Ok, ok, it wasn't always like that, but there's something very odd about the illustrations in TNAV. Such human eyes for all the animals, and such silly capes for all the humans. The book is essentially a hunter's guide to deer, fox, badger, hare, and otter behavior (thus the essential woodcut of deer sex), a hound-fanatic's guide to hound-raising


and a brief introduction to the complex mechanisms of the royal hunt. This last element has gotten the most attention from historians, for obvious reasons. The 1575 edition features several illustrations of Queen Elizabeth enjoying a day out in the forest as the central, controlling figure of a hunt (the 1611 edition sneaks James in for Elizabeth, although I get the sense that James didn't stand on ceremony when he hunted). Edward Berry has recently read these illustrations and the strange poems that come along with them as a kind of masque-like performance flattering the monarch, and in the context of TNAV, they certainly appear as such. But the props used in this masque deserve note. Take the following illustration:

Here's part of the poem that explains what's going on, lines spoken, ostensibly, by the huntsman kneeling before the Queen, trying to convince her that his deer -- as opposed to those championed by his competitors for royal favor -- is the one that should be hunted:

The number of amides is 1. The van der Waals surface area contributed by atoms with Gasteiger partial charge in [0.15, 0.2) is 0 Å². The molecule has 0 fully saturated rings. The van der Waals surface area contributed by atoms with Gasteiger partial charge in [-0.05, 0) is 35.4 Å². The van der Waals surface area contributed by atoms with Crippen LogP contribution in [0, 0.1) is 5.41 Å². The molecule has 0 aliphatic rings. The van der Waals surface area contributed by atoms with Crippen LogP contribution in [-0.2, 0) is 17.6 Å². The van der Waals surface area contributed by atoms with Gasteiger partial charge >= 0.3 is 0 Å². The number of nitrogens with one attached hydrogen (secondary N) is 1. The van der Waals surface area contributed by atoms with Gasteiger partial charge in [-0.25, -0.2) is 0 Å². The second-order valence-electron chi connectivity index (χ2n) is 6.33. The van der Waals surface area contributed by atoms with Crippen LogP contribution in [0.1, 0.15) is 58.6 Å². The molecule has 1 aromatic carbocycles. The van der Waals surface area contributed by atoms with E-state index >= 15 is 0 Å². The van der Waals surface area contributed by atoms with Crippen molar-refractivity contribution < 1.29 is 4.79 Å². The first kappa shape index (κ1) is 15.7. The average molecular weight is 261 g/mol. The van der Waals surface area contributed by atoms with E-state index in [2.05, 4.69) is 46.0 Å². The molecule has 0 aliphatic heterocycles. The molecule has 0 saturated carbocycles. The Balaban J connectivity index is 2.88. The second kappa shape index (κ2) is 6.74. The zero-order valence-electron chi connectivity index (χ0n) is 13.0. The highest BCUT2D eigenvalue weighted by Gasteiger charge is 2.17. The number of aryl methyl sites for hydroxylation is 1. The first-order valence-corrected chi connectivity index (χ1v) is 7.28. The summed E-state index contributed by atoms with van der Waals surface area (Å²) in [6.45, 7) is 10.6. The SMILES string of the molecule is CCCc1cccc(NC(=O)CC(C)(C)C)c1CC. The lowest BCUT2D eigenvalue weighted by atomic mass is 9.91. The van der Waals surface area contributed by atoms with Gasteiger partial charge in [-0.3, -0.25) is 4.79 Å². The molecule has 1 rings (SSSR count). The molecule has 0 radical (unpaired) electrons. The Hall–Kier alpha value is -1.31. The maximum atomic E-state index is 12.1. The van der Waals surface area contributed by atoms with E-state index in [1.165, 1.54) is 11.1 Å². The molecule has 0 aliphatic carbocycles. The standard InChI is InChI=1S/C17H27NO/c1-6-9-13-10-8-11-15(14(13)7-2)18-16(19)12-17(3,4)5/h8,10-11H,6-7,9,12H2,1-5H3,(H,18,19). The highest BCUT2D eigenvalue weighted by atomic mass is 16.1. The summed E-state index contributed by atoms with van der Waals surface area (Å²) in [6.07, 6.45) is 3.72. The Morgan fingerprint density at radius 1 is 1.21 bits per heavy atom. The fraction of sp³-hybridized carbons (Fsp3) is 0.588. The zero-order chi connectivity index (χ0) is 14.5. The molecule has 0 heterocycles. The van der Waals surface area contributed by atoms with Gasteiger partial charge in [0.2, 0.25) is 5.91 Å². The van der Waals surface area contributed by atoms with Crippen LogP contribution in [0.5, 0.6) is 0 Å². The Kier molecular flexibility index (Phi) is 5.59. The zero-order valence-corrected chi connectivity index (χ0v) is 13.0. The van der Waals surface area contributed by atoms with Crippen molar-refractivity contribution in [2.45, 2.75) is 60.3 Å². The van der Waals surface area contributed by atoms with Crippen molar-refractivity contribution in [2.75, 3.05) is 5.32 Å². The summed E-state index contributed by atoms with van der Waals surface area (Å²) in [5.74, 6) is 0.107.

For if you marke, his fewmets every poynt,
You shall them finde, long, round, and well annoynt,
Knottie and great, withouten prickes or eares,
The moystnesses shewes, what venysone he beares.

This all seems reasonable enough until you realize what the deer's "fewmets" are. The huntsman in the woodcut is actually holding them up to Elizabeth in a bed of leaves. Yup. Deer droppings. What I love about this (beyond the obvious) is its strange fantasy of royal power. Elizabeth is imagined here as an expert tracker of some sort, able to arbitrate between the competing claims of hunters, each of them holding a pile of droppings up to her and shouting, "Pick mine!" (I showed this image to a cynical friend of mine once, and he said, "Isn't this New Historicism in a nutshell? Showing crap to the Queen and telling her it means something?" Not quite right... but close.) In any case, I hope someone will write a monograph someday on hunting and early modern political power that puts the excrement and rutting at center stage. Berry, Manning, even E. P. Thompson... just not enough grit for me. Or for my main man G.G.